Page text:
Barriers Broken, Barriers Remain

Acknowledgment of the current state of play is necessary if we are to ever get beyond the surface, gut-level reactions to race that pollute our discussions of racism and its impact.
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There are many ways in which the country acknowledges the assassination of the Reverend Martin Luther King, Jr. Most retrospectives focus on his speeches and how his eloquence inspired a nation. Unfortunately, too often the reason why King and his generation were making demands of the country in the first place is lost. The fierce, stubborn, and systemic racism that served as one of the pillars on which America was built left Black people in a degraded social, economic, and political state that has shackled African Americans for generations. The Institute for Policy Studies (IPS) recently released a report that lays bare that with all of King's successes, much more needs to be done to bring about the fairness and equality he and his generation fought so courageously to attain.

The report -- 40 Years Later: The Unrealized Dream -- examines some of the racial disparities that exist in important societal indicators. While enormous strides have been made in educational attainment, poverty reduction, income and wealth, asset development, and social development, the date are incontrovertible in showing where we are as a nation.

In education attainment, for example, the change has been astonishing. Fewer than 30 percent of African Americans were graduating high school in the mid-1960s; now that figure is about 80 percent. The African American high school graduation rate has increased by over 214% despite the fact that a majority of African American high school students attend resource-poor public schools. At this rate, however, African Americans will reach equality with white Americans by 2018 -- 64 years after Brown v. Board of Education.

White opponents of affirmative action in higher education appear to be driven, in part, by a fear that Blacks are overrunning American colleges and universities and pushing out Whites. The report makes clear that while the African American college graduation rate has increased by almost 400% since 1968, there is still room for significant improvement. At the current rate, it will take another 80 years to overcome the inequality in Black and White college degree attainment.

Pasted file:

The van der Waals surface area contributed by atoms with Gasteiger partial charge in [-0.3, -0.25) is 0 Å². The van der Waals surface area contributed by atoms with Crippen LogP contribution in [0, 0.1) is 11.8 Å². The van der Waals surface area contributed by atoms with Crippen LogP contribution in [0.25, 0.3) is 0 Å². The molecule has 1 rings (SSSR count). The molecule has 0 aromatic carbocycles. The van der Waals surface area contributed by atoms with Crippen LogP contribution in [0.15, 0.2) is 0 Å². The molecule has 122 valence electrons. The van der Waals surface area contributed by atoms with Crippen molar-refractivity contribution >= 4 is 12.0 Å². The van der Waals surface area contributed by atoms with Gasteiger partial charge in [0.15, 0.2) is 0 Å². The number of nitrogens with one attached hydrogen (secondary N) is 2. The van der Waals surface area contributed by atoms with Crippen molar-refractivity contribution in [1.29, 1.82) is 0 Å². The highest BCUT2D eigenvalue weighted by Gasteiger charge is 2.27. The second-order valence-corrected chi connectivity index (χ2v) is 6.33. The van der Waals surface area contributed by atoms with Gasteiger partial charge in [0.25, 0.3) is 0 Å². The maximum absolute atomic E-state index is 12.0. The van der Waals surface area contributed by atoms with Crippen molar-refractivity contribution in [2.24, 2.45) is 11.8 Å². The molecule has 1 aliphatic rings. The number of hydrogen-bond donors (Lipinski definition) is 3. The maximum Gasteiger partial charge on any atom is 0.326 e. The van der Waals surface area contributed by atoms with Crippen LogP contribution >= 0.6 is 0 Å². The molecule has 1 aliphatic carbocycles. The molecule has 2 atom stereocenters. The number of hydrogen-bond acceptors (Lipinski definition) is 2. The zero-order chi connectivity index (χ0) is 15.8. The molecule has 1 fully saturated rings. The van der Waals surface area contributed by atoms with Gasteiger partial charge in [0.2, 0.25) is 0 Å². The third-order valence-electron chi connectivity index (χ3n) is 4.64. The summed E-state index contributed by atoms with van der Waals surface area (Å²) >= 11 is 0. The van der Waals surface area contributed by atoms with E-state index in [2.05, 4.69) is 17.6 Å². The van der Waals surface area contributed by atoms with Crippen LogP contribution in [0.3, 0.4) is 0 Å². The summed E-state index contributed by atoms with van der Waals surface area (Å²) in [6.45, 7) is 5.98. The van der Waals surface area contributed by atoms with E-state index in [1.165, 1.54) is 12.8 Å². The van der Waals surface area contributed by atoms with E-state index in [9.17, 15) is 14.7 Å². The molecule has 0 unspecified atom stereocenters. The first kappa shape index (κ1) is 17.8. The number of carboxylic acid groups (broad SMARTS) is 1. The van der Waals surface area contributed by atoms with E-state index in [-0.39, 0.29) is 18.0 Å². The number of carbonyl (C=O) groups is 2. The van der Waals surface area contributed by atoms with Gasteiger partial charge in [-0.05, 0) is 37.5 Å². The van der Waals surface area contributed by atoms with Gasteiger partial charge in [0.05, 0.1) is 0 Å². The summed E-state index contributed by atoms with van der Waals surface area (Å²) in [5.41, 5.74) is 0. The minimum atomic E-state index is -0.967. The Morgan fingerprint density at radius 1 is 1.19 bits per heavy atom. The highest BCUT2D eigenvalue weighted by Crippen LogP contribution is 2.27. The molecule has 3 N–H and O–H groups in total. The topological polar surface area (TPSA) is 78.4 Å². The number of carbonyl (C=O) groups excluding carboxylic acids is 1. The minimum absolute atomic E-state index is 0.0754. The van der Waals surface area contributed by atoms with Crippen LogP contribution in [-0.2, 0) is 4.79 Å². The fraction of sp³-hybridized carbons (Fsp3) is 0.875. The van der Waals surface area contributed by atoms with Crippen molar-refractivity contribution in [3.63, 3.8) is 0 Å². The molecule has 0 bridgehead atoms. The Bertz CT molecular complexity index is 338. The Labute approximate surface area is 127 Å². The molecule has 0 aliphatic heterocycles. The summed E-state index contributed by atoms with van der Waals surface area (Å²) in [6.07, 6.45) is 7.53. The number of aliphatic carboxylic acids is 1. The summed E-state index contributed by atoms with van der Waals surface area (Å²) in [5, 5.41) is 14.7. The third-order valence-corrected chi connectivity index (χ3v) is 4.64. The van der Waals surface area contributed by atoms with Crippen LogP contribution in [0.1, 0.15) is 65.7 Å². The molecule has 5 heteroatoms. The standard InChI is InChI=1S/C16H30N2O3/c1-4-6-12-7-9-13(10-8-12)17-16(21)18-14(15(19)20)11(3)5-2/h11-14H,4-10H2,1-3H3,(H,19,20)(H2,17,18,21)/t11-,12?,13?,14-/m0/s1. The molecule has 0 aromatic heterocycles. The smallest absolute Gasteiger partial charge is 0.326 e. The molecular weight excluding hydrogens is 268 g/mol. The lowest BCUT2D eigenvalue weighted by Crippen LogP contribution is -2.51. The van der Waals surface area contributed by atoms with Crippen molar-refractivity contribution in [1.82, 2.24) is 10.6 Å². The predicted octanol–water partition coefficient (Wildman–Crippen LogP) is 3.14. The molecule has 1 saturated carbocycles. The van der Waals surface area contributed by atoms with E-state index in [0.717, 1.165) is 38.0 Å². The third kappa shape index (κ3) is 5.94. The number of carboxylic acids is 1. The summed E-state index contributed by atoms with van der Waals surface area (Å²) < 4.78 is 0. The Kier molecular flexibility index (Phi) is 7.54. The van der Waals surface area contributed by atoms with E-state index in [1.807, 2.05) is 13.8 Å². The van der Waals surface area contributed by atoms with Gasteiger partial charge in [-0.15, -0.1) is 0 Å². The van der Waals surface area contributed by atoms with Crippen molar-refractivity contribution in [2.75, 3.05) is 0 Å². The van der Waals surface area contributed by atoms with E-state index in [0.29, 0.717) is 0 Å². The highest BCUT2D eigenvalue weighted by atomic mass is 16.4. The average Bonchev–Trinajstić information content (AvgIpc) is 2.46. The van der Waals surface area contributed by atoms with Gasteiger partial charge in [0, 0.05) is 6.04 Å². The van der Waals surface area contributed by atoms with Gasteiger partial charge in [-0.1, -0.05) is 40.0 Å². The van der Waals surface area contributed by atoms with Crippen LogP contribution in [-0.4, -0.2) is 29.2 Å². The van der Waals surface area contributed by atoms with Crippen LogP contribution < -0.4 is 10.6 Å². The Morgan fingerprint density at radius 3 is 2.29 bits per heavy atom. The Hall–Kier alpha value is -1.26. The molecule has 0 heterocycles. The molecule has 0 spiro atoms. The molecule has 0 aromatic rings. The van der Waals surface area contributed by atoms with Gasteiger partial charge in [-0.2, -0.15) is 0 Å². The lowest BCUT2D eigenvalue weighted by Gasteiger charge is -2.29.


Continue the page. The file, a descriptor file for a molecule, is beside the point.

Educational attainment is a major factor in wealth accumulation and these educational improvements would suggest that income disparities are closing. The reality is that there has been a scant reduction in income disparities between Whites and Blacks. African Americans, on a per capita basis, earn less than 60 percent of what Whites earn. Even with inflation-adjusted Black incomes increasing by 150 percent during the last 40 years, "African Americans have closed the gap with whites by only 3 cents on the dollar over the course of nearly four decades." At that rate, it will take more than five centuries to reach income parity.

Not all of these problems lend themselves to policy solutions. However, acknowledgment of the current state of play is necessary if we are to ever get beyond the surface, gut-level reactions to race that pollute our discussions of racism and its impact on our society. Too many people, White and non-White alike, want to ignore these issues in hopes that they will just fade away.

Senator Barack Obama's recent speech that touched on race has led many commentators to hope that we are on the verge of open and honest discussion on the role race places in American society, not just politics. I believe that America is in desperate need of such a discussion and hope that the facts presented in this report lie at the forefront of the conversation. For those who are serious about moving the country onto higher ground, the continuing significance of racial disparities, despite all of the great changes that have taken place in the nation, should drive any discussion.

Michael K. Fauntroy is an assistant professor of public policy at George Mason University and author of the recently published book Republicans and the Black Vote. A registered Independent, he blogs at:

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